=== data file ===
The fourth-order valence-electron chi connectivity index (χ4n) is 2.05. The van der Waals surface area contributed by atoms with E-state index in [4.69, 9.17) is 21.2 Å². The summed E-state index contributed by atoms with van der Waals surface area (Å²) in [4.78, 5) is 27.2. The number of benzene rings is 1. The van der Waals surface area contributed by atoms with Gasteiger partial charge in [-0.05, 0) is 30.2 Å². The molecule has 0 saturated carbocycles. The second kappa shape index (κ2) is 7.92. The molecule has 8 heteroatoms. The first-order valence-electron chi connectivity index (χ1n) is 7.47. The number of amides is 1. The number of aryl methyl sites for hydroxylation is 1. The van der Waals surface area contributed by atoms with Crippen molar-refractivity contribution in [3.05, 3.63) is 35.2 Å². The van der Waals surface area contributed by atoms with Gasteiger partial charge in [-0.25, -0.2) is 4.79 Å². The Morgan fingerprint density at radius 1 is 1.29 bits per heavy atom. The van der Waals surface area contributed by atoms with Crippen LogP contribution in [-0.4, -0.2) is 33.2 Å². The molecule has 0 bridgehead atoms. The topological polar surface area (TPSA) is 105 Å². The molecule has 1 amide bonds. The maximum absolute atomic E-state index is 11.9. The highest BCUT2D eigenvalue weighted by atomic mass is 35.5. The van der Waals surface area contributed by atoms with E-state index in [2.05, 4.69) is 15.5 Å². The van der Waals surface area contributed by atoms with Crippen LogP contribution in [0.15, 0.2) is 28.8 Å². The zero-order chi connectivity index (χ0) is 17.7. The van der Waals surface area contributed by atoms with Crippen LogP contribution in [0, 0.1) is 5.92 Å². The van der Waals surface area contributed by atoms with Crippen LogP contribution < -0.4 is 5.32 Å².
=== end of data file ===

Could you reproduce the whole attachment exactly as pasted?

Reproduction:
The fourth-order valence-electron chi connectivity index (χ4n) is 2.05. The van der Waals surface area contributed by atoms with E-state index in [4.69, 9.17) is 21.2 Å². The summed E-state index contributed by atoms with van der Waals surface area (Å²) in [4.78, 5) is 27.2. The number of benzene rings is 1. The van der Waals surface area contributed by atoms with Gasteiger partial charge in [-0.05, 0) is 30.2 Å². The molecule has 0 saturated carbocycles. The second kappa shape index (κ2) is 7.92. The molecule has 8 heteroatoms. The first-order valence-electron chi connectivity index (χ1n) is 7.47. The number of amides is 1. The number of aryl methyl sites for hydroxylation is 1. The van der Waals surface area contributed by atoms with Crippen molar-refractivity contribution in [3.05, 3.63) is 35.2 Å². The van der Waals surface area contributed by atoms with Gasteiger partial charge in [-0.25, -0.2) is 4.79 Å². The Morgan fingerprint density at radius 1 is 1.29 bits per heavy atom. The van der Waals surface area contributed by atoms with Crippen LogP contribution in [-0.4, -0.2) is 33.2 Å². The molecule has 0 bridgehead atoms. The topological polar surface area (TPSA) is 105 Å². The molecule has 1 amide bonds. The maximum absolute atomic E-state index is 11.9. The highest BCUT2D eigenvalue weighted by atomic mass is 35.5. The van der Waals surface area contributed by atoms with E-state index in [2.05, 4.69) is 15.5 Å². The van der Waals surface area contributed by atoms with Crippen LogP contribution in [0.15, 0.2) is 28.8 Å². The zero-order chi connectivity index (χ0) is 17.7. The van der Waals surface area contributed by atoms with Crippen LogP contribution in [0, 0.1) is 5.92 Å². The van der Waals surface area contributed by atoms with Crippen LogP contribution < -0.4 is 5.32 Å².